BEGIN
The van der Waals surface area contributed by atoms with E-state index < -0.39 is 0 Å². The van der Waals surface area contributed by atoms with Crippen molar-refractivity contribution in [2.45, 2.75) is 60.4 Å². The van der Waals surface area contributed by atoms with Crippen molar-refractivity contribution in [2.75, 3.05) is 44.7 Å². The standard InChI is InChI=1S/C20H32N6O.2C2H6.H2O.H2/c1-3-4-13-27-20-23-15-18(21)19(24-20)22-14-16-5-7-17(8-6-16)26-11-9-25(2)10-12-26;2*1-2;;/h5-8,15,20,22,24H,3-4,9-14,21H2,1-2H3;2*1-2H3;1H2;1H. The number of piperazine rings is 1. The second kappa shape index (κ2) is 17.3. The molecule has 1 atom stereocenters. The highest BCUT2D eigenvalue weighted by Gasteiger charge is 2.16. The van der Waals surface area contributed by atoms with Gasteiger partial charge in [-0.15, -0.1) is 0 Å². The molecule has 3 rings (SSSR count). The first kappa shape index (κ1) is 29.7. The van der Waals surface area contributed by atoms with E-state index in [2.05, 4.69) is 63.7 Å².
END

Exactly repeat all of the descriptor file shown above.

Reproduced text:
The van der Waals surface area contributed by atoms with E-state index < -0.39 is 0 Å². The van der Waals surface area contributed by atoms with Crippen molar-refractivity contribution in [2.45, 2.75) is 60.4 Å². The van der Waals surface area contributed by atoms with Crippen molar-refractivity contribution in [2.75, 3.05) is 44.7 Å². The standard InChI is InChI=1S/C20H32N6O.2C2H6.H2O.H2/c1-3-4-13-27-20-23-15-18(21)19(24-20)22-14-16-5-7-17(8-6-16)26-11-9-25(2)10-12-26;2*1-2;;/h5-8,15,20,22,24H,3-4,9-14,21H2,1-2H3;2*1-2H3;1H2;1H. The number of piperazine rings is 1. The second kappa shape index (κ2) is 17.3. The molecule has 1 atom stereocenters. The highest BCUT2D eigenvalue weighted by Gasteiger charge is 2.16. The van der Waals surface area contributed by atoms with Gasteiger partial charge in [-0.15, -0.1) is 0 Å². The molecule has 3 rings (SSSR count). The first kappa shape index (κ1) is 29.7. The van der Waals surface area contributed by atoms with E-state index in [2.05, 4.69) is 63.7 Å².